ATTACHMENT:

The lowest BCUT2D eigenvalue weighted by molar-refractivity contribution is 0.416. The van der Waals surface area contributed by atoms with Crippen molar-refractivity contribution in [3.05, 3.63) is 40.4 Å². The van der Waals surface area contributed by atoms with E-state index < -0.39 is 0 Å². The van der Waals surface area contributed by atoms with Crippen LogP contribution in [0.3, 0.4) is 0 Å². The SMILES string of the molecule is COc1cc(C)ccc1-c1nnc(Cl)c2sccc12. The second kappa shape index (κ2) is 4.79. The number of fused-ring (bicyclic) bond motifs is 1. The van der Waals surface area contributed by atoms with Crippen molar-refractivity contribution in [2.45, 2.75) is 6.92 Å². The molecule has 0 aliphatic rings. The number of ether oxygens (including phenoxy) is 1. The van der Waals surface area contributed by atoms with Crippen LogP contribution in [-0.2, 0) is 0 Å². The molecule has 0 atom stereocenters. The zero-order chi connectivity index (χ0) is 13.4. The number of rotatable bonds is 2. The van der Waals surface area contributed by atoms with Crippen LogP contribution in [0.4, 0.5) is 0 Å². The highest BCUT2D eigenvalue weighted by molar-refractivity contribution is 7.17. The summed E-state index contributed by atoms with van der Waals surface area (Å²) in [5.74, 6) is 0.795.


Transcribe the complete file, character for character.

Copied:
The lowest BCUT2D eigenvalue weighted by molar-refractivity contribution is 0.416. The van der Waals surface area contributed by atoms with Crippen molar-refractivity contribution in [3.05, 3.63) is 40.4 Å². The van der Waals surface area contributed by atoms with E-state index < -0.39 is 0 Å². The van der Waals surface area contributed by atoms with Crippen LogP contribution in [0.3, 0.4) is 0 Å². The SMILES string of the molecule is COc1cc(C)ccc1-c1nnc(Cl)c2sccc12. The second kappa shape index (κ2) is 4.79. The number of fused-ring (bicyclic) bond motifs is 1. The van der Waals surface area contributed by atoms with Crippen molar-refractivity contribution in [2.45, 2.75) is 6.92 Å². The molecule has 0 aliphatic rings. The number of ether oxygens (including phenoxy) is 1. The van der Waals surface area contributed by atoms with Crippen LogP contribution in [-0.2, 0) is 0 Å². The molecule has 0 atom stereocenters. The zero-order chi connectivity index (χ0) is 13.4. The number of rotatable bonds is 2. The van der Waals surface area contributed by atoms with Crippen LogP contribution in [0.4, 0.5) is 0 Å². The highest BCUT2D eigenvalue weighted by molar-refractivity contribution is 7.17. The summed E-state index contributed by atoms with van der Waals surface area (Å²) in [5.74, 6) is 0.795.